Rally Held To Celebrate Local Gem In Lake Erie

So much of the livelihoods of area residents depends on Lake Erie, and an event on Saturday highlighted that fact.

Several dozen community members and officials from across the region gathered at the Northern Chautauqua Conservation Club in Dunkirk to celebrate the importance of the largest body of water in the area, as part of the second annual Lake Erie Rally. The rally was held by the Lake Erie Management Commission, in conjunction with Chautauqua County and the city of Dunkirk.

County Executive George Borrello noted maintaining the lakes and waterways is a critical component to the beauty of this corner of the world. He added that maintenance includes major projects such as streambank stabilization, erosion control and dredging.

“I’ve been throughout the entire county, and without a doubt, our lakes and waterways are the most important natural asset we have in Chautauqua County,” he said. “We really have a great opportunity here to leverage all of (the development projects going on along the shoreline) and make this a great place for people to call home.”

Dunkirk Mayor Willie Rosas and Development Director Rebecca Yanus echoed Borrello’s sentiments by touching upon various projects being completed in the city, including improvements and upgrades at Wright Park and Point Gratiot.

Yanus pointed out a new concept design for the Dunkirk Pier will be revealed Tuesday at 4 p.m. in City Hall after gathering public feedback on the first design.

U.S. Rep. Tom Reed’s field representative, Katrina Fuller, noted securing funding for dredging and the Westfield and Dunkirk breakwalls has been and continues to be important to the congressman.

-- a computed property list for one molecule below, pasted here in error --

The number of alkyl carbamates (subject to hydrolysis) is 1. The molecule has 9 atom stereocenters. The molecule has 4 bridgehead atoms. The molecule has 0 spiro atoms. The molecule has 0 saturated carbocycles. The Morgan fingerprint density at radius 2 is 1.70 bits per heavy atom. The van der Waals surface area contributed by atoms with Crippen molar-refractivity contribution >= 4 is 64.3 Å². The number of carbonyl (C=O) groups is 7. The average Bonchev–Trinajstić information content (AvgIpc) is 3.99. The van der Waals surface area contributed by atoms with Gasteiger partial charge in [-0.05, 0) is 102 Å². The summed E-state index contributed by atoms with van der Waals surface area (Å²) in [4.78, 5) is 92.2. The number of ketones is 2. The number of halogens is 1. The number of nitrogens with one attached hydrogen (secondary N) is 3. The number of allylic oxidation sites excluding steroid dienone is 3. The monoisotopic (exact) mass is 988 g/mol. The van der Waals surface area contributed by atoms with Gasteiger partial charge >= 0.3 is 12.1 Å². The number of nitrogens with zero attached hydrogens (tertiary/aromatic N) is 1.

David Spann, field manager for the Chautauqua County Soil and Water Conservation District, outlined a number of projects the district has completed for area waterways, most notably streambank stabilization, erosion control, hydroseeding and manure storage.

“We can find grants for farmers to properly manage and mix their chemicals,” Spann noted.

Joanna Panasiewicz, watershed coordinator for the Lake Erie Watershed Protection Alliance, explained a number of ways average people can help improve water quality and protect lakes and streams from unwanted chemicals and waste.

She pointed out the most important tip she can give is for people to be mindful of what they put on the ground, as much of what gets left behind can be carried away by stormwater runoff and enter bodies of water (and ultimately drinking water). She added you can also direct runoff toward rain gardens and vegetation, which absorb the water, filter out the pollutants and prevent it from entering waterways.

“Only rain belongs in the drains,” Panasiewicz stressed. “Make sure you’re disposing of everything properly and literally never ever dump anything down the drains.”

Zen Olow, chairman of the Lake Erie Management Commission, presented the Rusty Wrench Award to the late James Nichols, a longtime supporter of Lake Erie. Nichols died in February and was born in Dunkirk in 1949. He was a past president of the Northern Chautauqua Conservation Club and chairperson of the Dunkirk Harbor Commission for 15 years.

At the end of the event, a rain barrel and composter were raffled off.